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Baseball makes its pitch for the Olympics

Four years ago, baseball was told that, after 2008, its presence was neither requested nor desired in the Olympics. Since then, the International Baseball Federation has tried hard to get it back in. Today the IBAF made its pitch for 2016, and for what I think is the first time, got some concessions from Major League Baseball that may help its chances:

There would be no major league games on the day of the Olympic medal games.

There would no MLB games broadcast at the times of Olympic Games, which means Olympic baseball would create a schedule to have its games end before MLB night games begin.

Even though MLB does not intend to stop its season during the Olympics, there would be a ``representative number of the best players available (for the Games).''

The International Baseball Federation would work with Olympic host cities to finance construction and after-use costs of the two stadiums needed for the five-day tournament, which would not be an issue for 2016 candidates Chicago and Tokyo, since they have stadiums.

There was a sense in 2005 that the reason baseball (and softball) were axed from the games was that they were too thoroughly dominated by America (see here). That may have been true for softball -- the U.S. women at the time were unrivaled, and though that has changed somewhat since then, the American women are still the best -- but it was always a dubious claim with respect to baseball given the high quality of Latin American and east Asian teams. Many suspected that the decision was really a cultural/political one, with IOC President Jacques Rogge taking what was then a quite fashionable anti-American position. I don't know if that really was the case -- people talked of the lack of Olympic-quality drug testing in baseball at the time as another issue too -- but stranger things have happened with the Olympics.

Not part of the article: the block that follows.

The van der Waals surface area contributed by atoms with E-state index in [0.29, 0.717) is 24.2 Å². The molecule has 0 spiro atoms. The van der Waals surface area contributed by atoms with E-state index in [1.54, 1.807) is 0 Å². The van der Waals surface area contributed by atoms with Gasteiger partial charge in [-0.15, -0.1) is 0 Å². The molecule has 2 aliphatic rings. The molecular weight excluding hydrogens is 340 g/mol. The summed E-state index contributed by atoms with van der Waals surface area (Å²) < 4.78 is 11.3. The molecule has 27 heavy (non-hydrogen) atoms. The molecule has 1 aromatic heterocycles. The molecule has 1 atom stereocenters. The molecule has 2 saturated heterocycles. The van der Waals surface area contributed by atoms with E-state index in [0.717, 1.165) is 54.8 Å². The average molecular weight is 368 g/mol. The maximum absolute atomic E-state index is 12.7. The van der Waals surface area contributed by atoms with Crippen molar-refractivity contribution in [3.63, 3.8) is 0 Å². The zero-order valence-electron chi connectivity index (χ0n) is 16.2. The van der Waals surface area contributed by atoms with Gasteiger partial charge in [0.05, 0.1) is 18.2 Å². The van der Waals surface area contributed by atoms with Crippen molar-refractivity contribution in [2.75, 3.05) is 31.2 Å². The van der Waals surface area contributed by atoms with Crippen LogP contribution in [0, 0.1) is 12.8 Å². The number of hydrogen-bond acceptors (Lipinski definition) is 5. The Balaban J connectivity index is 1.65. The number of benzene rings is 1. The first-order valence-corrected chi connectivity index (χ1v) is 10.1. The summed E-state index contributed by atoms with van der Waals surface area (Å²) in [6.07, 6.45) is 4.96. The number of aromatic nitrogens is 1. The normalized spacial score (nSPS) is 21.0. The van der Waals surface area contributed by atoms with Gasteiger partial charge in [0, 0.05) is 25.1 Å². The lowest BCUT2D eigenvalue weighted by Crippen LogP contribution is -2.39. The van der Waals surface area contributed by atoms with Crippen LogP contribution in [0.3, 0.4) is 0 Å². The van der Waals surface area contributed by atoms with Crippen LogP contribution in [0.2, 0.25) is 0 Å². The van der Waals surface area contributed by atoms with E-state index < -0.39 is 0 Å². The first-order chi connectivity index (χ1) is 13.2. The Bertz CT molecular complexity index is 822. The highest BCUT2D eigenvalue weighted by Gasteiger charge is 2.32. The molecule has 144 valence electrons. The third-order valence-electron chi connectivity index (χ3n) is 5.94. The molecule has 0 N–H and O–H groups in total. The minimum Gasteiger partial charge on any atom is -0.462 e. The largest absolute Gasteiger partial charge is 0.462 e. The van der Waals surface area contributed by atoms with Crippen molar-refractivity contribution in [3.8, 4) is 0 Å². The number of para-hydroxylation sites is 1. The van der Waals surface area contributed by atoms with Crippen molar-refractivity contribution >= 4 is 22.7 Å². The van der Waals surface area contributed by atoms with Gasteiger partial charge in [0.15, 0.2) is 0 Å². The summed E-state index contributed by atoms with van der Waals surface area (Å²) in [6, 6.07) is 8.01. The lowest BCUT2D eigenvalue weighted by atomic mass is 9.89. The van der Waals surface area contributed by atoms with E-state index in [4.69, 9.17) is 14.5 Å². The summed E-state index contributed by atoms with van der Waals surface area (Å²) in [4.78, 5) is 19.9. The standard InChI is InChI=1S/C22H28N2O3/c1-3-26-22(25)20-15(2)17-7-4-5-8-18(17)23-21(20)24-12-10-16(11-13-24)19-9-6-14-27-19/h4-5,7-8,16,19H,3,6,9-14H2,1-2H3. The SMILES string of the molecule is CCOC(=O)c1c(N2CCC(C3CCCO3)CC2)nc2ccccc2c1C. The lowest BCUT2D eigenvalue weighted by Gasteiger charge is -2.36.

The announced concessions, however, seem not to address any Olympic-specific problems with baseball. Rather, they seem to address some of the criticisms voiced about the World Baseball Classic, where the lack of participation by many of the best baseball players was seen as a serious drawback (personally I think the injury risk is a bigger drawback, but I'm not the biggest fan of international baseball, so maybe I'm unique in that regard). If that was a concern, however, these concessions don't seem to do too terribly much to solve it. What exactly does it mean that Major League Baseball will ensure that "a representative number of the best players available" will play? How on Earth could they do this? The 2016 Olympics will take place during the height of the baseball season. Even if the games are played in Chicago -- one of the possible sites -- I can't see any team in contention allowing their best players to go play for Team USA, Team Dominican Republic, or Team Japan when so much is on the line in the regular season. They can't force them to participate, can they?

According to this article, karate, roller sports, golf, rugby sevens, softball and squash also are seeking spots on the program, and no more than two of them will be chosen. If baseball in the Olympics means that my team is going to lose its shortstop or setup man for a couple of weeks, consider me rooting for squash.